Grant Shea

J.D. Candidate 2022, University of Richmond School of Law

 

Copyright Takes to the Streets: Protecting Graffiti Under the Visual Artists Rights Act

Copyright Takes to the Streets: Protecting Graffiti Under the Visual Artists Rights Act

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Copyright Takes to the Streets: Protecting Graffiti Under the Visual Artists Rights Act

Artists who choose the streets as their canvas—whether to beautify neighborhoods, spark political protest, or merely mark their territory—are faced with uncertainties when it comes to questions of copyright protection for their work. Prior to Castillo v. G&M Realty L.P., the rights granted to street artists had generally been uncharted territory. However, a verdict that pitted the rights of street artists against the rights of property owners finally gave street art the credibility many felt it long deserved. In Castillo, the United States Court of Appeals for the Second Circuit recognized graffiti as a work of visual art, thus providing it copyright protection under the Visual Artists Rights Act (“VARA”) of 1990. This decision reflected a broad change in the perception of unconventional art like graffiti, and it demonstrated the federal courts’ intent on catching up with that change.

Michaela S. Morrissey 

J.D. Candidate 2022, University of Richmond School of Law

 

Confronting the Local Land Checkerboard

Confronting the Local Land Checkerboard

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Confronting the Local Land Checkerboard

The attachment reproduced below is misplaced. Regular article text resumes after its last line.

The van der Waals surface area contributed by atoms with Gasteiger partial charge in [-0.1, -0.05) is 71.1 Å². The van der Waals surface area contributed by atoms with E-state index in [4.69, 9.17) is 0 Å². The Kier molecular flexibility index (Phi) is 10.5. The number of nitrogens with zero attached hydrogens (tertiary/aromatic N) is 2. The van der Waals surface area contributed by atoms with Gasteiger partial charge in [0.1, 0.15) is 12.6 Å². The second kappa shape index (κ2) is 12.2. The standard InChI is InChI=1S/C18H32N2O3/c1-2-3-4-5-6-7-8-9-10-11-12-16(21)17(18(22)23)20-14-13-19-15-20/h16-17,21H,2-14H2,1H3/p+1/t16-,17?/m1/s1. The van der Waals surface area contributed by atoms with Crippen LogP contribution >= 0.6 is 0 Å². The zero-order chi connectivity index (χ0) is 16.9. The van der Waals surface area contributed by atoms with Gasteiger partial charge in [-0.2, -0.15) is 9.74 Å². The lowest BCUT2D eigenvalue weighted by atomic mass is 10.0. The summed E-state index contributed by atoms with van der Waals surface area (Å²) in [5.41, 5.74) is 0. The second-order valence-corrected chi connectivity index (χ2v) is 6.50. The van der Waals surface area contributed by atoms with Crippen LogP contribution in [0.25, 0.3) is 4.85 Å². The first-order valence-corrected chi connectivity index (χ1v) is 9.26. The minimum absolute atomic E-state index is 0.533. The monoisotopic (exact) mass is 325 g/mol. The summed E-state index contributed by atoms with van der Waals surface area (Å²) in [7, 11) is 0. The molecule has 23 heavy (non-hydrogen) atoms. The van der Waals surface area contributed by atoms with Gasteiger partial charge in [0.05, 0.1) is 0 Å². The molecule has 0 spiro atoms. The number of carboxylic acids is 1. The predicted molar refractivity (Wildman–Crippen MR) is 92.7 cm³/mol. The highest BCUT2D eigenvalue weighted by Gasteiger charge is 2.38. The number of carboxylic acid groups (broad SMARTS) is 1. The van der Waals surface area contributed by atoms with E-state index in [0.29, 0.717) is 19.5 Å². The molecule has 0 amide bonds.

Fractured public land is hidden in plain sight. In communities across the country, a patchwork assortment of local governments share splintered ownership over surplus public properties, which can be found scattered in residential neighborhoods and alongside highways, in the shadows of development projects and in the scars of urban renewal. The ripple effect of this fragmentation extends across the spectrum of local governance. It creates needless costs and bureaucratic headaches at a time of acute fiscal distress for cities and counties. It contributes to an inequitable imbalance of local power between formal and informal landowners in a community. And curiously, the operative legal regime enables the problem while simultaneously muddying pragmatic ways to confront it. This Article seeks to shed light upon the local land checkerboard— and in doing so, the cluttered and opaque world of local government law that it inhabits

Daniel B. Rosenbaum

Visiting Assistant Professor, University of Detroit Mercy School of Law

 

Unservice: Reconceptualizing the Utility Duty to Serve in Light of Climate Change

Unservice: Reconceptualizing the Utility Duty to Serve in Light of Climate Change

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Unservice: Reconceptualizing the Utility Duty to Serve in Light of Climate Change

Many facets of utility monopoly regulation are approaching a minimum of eight decades as part of our legal landscape. A bedrock principle of state utility regulation is the duty to serve, which demands that utilities provide nondiscriminatory service to all those within their geographic territory for the specific service for which they have been granted a monopoly. Within its exclusive territory, a utility is required “to serve all present and reasonably to be anticipated future users.” Each state has adopted some form of this for its regulated monopolies, although formulations differ. This Article argues that in light of climate change impacts, the duty to serve must change.

Heather Payne

Associate Professor of Law, Seton Hall University School of Law